You may need some media files properties not provided by File or FileInfo framework classes. As far as I know, .NET Framework does not have classes doing this. Hopefully, there is a remedy available from SourceForge. It is Mediainfo.dll. The file goes with a standalone program to display information with more or less details in several ways. Or, you can use a third party program known as MeditaTab. This program adds a new tab in Windows Explorer's Property Dialog.
But, there is a major drawback with mediainfo DLL for BASIC programmers. It is written in C++. Hopefully, rescue goes from another developer: Tony George. It is a .NET wrapper for MediaInfo.dll and his name is MediaInfoNET.dll.
Using Visual Studio's Object browser and debugger and trial and error, it appears that MediaInfoNet.dll exposes data from MediaInfo.dll by means of six streams: Audio, Video, Image, Text, Menu and Chapter. Each one of these streams exposes nearly the same data from the others completed by his own set of specific properties. When two streams are of the same nature, like two audio channels are there; the two streams are presented individually.
Using the Code
The code itself is relatively simple and commented. But there are some things that might be of some concern to you.
Language and Localization
I am a French-speaking person. So I began writing this program in French, in a French version of Visual Studio, with French variable names, and so one. It was almost finished when I thought it could be useful to publish an article in CodeProject about it. But, I did not want to change all variable names to English ones. So, I added comments in English, including translation for some variable names. I also localized program in English. I think these comments will be a good help to readers. So, I consider this as a good reason to comment code, despite gurus who say otherwise.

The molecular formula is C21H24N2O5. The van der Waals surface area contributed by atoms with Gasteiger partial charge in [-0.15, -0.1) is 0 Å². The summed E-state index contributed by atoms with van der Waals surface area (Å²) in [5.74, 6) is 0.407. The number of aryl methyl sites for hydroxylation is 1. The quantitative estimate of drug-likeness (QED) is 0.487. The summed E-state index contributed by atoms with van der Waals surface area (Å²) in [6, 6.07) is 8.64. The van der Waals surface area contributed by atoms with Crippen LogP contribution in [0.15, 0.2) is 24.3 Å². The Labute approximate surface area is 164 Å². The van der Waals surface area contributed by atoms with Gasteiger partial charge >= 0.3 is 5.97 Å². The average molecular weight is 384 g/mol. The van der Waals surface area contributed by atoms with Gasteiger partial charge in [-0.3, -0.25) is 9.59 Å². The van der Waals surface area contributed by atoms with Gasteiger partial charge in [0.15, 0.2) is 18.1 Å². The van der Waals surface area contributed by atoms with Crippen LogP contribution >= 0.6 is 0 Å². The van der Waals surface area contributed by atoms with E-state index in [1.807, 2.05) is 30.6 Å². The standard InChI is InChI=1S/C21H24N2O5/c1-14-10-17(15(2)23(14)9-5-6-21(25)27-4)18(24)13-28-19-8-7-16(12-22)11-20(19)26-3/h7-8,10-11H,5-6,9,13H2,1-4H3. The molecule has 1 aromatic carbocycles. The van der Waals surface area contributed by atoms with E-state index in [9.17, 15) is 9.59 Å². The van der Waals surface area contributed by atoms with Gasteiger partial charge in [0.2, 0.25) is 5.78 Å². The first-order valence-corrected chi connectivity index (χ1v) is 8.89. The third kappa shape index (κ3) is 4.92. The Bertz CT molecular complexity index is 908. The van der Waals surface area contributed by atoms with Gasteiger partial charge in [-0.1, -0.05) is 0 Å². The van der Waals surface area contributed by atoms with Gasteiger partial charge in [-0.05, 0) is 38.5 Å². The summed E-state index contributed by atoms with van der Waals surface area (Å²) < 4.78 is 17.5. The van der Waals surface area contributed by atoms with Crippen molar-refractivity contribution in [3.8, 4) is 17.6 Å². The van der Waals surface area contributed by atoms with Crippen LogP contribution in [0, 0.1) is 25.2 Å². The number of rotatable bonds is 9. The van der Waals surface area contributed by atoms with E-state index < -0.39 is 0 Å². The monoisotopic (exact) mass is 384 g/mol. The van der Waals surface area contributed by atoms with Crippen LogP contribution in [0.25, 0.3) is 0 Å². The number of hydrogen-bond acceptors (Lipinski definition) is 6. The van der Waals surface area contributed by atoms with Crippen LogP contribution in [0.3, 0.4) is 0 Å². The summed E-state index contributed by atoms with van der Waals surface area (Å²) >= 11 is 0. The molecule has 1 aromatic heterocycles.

You will notice that I added a French
Form1 and a French resource file. It was not necessary because application's default settings are equally in French. But you can get your application easily in your own language. This is particularly true for all readers speaking languages other than French or English. You need only to modify default
Form1 and default resource file to your own language.
Before going to localization process itself; here are actual resource files used in this application.
|Default (Par défaut)
||Used when there is no specific language (e.g. fr-CA, fr-BE, en-CA, en-US) or neutral language (e.g. fr, en) Resource file.
||Used when there is no specific French language (e.g. fr-CA, fr-BE, fr-FR) Resource file. It is a neutral French Language
||Used when there is no specific English language (e.g. en-CA, en-US, en-GB) Resource file. It is a neutral English Language
Table 1 - Languages and corresponding resources files.
Now, it is time to localize the application. It requires two steps:
- Localize the Form(s)
- Localize other elements like Instructions to user and output texts
Each new form in your project is a Default (Par défaut) form, as in Figure 1.
Figure 1 - View showing Default language form
As already mentioned, if you want your own language as default language, replace French texts as each control's text property value with equivalent term in your own language. You can use Table 2 as a guide, if needed. In this case, you don't have to modify
Language property of your form. Let it to Default (Par défaut), as in Figure 2. VB.NET will take care of the resource file.
The first step in localization of a form is modify the
Localizable property from
True. So we may now begin translation of controls text property value.